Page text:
So I close this long reflection on what I hope is a not-too-quaveringly semi-Semitic note. When I am at home, I will only enter a synagogue for the bar or bat mitzvah of a friend's child, or in order to have a debate with the faithful. (When I was to be wed, I chose a rabbi named Robert Goldburg, an Einsteinian and a Shakespearean and a Spinozist, who had married Arthur Miller to Marilyn Monroe and had a copy of Marilyn’s conversion certificate. He conducted the ceremony in Victor and Annie Navasky's front room, with David Rieff and Steve Wasserman as my best of men.) I wanted to do something to acknowledge and to knit up, the broken continuity between me and my German-Polish forebears. When I am traveling, I will stop at the shul if it is in a country where Jews are under threat, or dying out, or were once persecuted. This has taken me down queer and sad little side streets in Morocco and Tunisia and Eritrea and India and in Damascus and Budapest and Prague and Istanbul, more than once to temples that have recently been desecrated by the new breed of racist Islamic gangster. (I have also had quite serious discussions, with Iraqi Kurdish friends, about the possibility of Jews genuinely returning in friendship to the places in northern Iraq from which they were once expelled.) I hate the idea that the dispossession of one people should be held hostage to the victimhood of another, as it is in the Middle East and as it was in Eastern Europe. But I find myself somehow assuming that Jewishness and 'normality' are in some profound way noncompatible. The most gracious thing said to me when I discovered my family secret was by Martin, who after a long evening of ironic reflection said quite simply: .' I choose to think that this proved, once again, his appreciation for the nuances of risk, uncertainty, ambivalence and ambiguity. These happen to be the very things that 'security' and 'normality,' rather like the fantasy of salvation, cannot purchase.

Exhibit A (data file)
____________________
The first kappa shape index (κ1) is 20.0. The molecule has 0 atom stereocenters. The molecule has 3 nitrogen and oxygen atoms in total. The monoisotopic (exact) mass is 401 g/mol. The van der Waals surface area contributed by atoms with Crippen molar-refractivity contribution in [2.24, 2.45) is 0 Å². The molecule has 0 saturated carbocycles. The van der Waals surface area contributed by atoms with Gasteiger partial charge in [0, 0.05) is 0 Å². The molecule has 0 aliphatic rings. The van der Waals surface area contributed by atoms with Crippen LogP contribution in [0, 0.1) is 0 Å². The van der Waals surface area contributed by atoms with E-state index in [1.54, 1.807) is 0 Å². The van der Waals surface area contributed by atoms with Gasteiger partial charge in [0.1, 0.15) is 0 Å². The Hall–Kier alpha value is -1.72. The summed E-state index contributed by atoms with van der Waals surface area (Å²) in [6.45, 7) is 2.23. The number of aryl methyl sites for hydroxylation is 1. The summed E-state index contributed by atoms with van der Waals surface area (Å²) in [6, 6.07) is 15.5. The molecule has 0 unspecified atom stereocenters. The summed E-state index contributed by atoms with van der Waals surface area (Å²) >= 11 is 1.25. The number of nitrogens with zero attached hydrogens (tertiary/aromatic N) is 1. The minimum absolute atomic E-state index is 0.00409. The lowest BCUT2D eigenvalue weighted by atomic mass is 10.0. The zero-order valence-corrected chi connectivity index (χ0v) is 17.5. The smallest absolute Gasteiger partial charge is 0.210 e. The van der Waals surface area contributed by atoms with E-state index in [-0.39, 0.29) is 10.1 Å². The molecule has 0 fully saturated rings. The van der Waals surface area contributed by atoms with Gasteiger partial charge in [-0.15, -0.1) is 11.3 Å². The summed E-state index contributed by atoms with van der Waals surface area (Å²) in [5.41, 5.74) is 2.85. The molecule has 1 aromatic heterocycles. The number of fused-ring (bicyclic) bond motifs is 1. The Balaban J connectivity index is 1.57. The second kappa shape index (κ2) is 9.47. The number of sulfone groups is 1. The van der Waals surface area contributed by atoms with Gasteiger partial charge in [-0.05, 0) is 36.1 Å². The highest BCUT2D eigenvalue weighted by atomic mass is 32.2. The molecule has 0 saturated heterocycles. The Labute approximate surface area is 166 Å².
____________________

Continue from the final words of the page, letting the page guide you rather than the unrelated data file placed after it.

Christopher Hitchens
POCKET-SIZED FEMINISMThe only other girl at the party is ranting about feminism. The audience:a sea of rape jokes and snapbacksand styrofoam cups and me. They gawkat her mouth like it is a drain clogged with too many opinions.I shoot her an empathetic glance and say nothing. This house is for wallpaper women. What good is wallpaper that speaks? I want to stand up, but if I do, whose coffee table silencewill these boys rest their feet on? I want to stand up, but if I do, what if someone takes my spot? I want to stand up, but if I do, what if everyone notices I’ve been sitting this whole time? I am guilty of keeping my feminism in my pocket until it is convenient not to, like at poetry slams or my women’s studies class. There are days I want people to like me more than I want to change the world. There are days I forget we had to inventnail polish to change color in druggeddrinks and apps to virtually walk us homeat night and mace disguised as lipstick. Once, I told a boy I was powerfuland he told me to mind my own business.Once, a boy accused me of practicing misandry. You think you can take over the world? And I said No, I just want to see it. I just need to know it is there for someone. Once, my dad informed me sexism is dead and reminded me to always carry pepper spray in the same breath. We accept this state of constant fear as just another part of being a girl. We text each other when we get home safe and it does not occur to us that our guy friends do not have to do the same.You could saw a woman in halfand it would be called a magic trick. That’s why you invited us here, isn’t it? Because there is no showwithout a beautiful assistant? We are surrounded by boys who hang upour naked posters and fantasize about choking us and watch movies we get murdered in. We are the daughters of men who warned us about the news and the missing girls on the milk carton and the sharp edge of the world. They begged us to be careful. To be safe.Then told our brothers to go out and play.
Blythe Baird